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Higher Education Cuts: Almost every state in the nation has experienced ballooning budget deficits as a result of the recent recession and jobless recovery and is making deep cuts in funding for higher education. For example, the state of Florida's cuts led to tuition hikes of 15% for 2011-2012, bringing the cumulative tuition increase since 2009 to 52%. In almost all cases, the tuition hikes at state institutions are in addition to widespread furloughs and staff cuts. The pain is likely to continue in the foreseeable future as 25 states are making major cuts in higher education for 2012, according to analysis by the Center on Budget and Policy Priorities. At least 16 of those states have proposed layoffs or identifiable cuts in pay and/or benefits for public workers. For additional background, read: Erica Williams, Michael Leachman and Nicholas Johnson. (July 28th, 2011) State Budget Cuts in the New Fiscal Year Are Unnecessarily Harmful. Center on Budget and Policy Priorities. Available at:
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Technology Advances in Oral Health
Successful oral health care providers will take
advantage of new technologies to provide better
New advances in science and
quality and more convenient care. Less adaptive
technology will radically alter oral
professions will see a decrease in demand for
health care
their services as new technology takes over lower- value services.
Opportunities & Challenges for DHs · Better preventive treatments for
Private companies and government agencies have been investing heavily in nanotechnology and biotechnology research. The fruits of that research are already hitting the market in the form of better imaging technologies, innovative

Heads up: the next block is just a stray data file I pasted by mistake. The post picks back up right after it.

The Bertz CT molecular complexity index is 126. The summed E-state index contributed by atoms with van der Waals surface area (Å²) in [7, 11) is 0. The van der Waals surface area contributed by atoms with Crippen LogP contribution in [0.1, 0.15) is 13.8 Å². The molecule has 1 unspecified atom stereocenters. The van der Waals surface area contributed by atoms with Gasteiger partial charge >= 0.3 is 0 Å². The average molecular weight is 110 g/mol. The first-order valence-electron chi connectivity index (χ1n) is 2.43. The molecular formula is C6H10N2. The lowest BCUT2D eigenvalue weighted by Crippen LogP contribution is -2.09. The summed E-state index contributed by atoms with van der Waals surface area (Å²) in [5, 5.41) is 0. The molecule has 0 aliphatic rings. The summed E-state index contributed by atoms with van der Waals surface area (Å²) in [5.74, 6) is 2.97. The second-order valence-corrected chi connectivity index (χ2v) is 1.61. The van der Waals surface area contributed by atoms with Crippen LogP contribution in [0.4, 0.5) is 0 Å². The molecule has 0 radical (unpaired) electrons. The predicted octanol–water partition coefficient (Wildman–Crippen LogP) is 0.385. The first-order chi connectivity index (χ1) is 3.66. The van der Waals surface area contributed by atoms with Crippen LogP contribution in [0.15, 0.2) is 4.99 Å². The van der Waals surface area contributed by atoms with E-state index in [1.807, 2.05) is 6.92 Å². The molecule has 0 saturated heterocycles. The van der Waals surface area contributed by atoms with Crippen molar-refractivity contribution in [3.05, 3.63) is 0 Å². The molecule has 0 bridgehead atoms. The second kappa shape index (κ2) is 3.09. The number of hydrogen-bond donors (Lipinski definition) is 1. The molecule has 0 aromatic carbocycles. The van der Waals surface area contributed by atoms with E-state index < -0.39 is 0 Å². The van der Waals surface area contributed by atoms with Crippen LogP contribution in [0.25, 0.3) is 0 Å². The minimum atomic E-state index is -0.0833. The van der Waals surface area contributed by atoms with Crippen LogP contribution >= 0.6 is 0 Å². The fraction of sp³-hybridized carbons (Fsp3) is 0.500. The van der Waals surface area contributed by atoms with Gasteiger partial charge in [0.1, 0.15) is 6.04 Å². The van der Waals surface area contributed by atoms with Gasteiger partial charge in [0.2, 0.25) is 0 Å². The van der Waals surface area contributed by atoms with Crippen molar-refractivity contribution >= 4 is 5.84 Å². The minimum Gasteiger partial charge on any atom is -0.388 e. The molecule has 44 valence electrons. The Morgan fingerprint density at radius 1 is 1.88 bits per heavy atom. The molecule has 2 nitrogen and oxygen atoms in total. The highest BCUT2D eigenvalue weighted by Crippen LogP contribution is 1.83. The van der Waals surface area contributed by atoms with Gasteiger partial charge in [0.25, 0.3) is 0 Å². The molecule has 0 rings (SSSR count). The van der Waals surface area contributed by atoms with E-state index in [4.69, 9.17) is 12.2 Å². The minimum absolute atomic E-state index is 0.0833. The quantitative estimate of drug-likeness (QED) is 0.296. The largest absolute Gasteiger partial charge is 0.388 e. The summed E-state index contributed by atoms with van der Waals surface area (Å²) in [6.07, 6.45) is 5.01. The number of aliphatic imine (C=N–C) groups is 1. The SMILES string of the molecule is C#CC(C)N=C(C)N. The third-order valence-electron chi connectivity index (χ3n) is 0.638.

patients. · More opportunities to provide high-value services. · Greater need to keep current on new technologies for care.
materials, new consumer products and
Opportunities & Challenges for ADHA
pharmaceuticals. Over the next two decades, this
· Potential to expand scope of
will pay out further dividends, with the
development of bio-engineered tissue and gels that promote soft-tissue growth.
· Strong need to keep leadership & membership aware of technology advances.
The next generation of dental hygienists will need to have a higher level of knowledge and the
· Potential for advances to erode lower-value services.
technical skills to effectively use new
technologies. As more dentists provide high-value
services such as regenerative dentistry, they will
be looking to dental hygienists to take over many of their former duties, allowing skilled dental
hygienists to expand their scope of practice and provide more advanced levels of care. Also, better
information and communication technologies will expand the reach of teledentistry allowing advanced
practice dental hygienists working in remote locations to regularly check in and confer with dentists on
more complex cases.
New technology will likely take over some of the lower-value services in oral health care. Patients will have a wide array of improved consumer products for preventive home care. Also, advances in robotics and automation may automate some of the routine tasks of dental hygienists. One possibility is the combination of advanced robotics, imaging technology and treatment advances such as dental lasers. These automated systems could provide basic cleaning and treatment of pre-cavities. The economic advantage of the machines is likely to be small due to high costs. However, continued shortages of oral health providers might make them a disruptive innovation in underserved communities.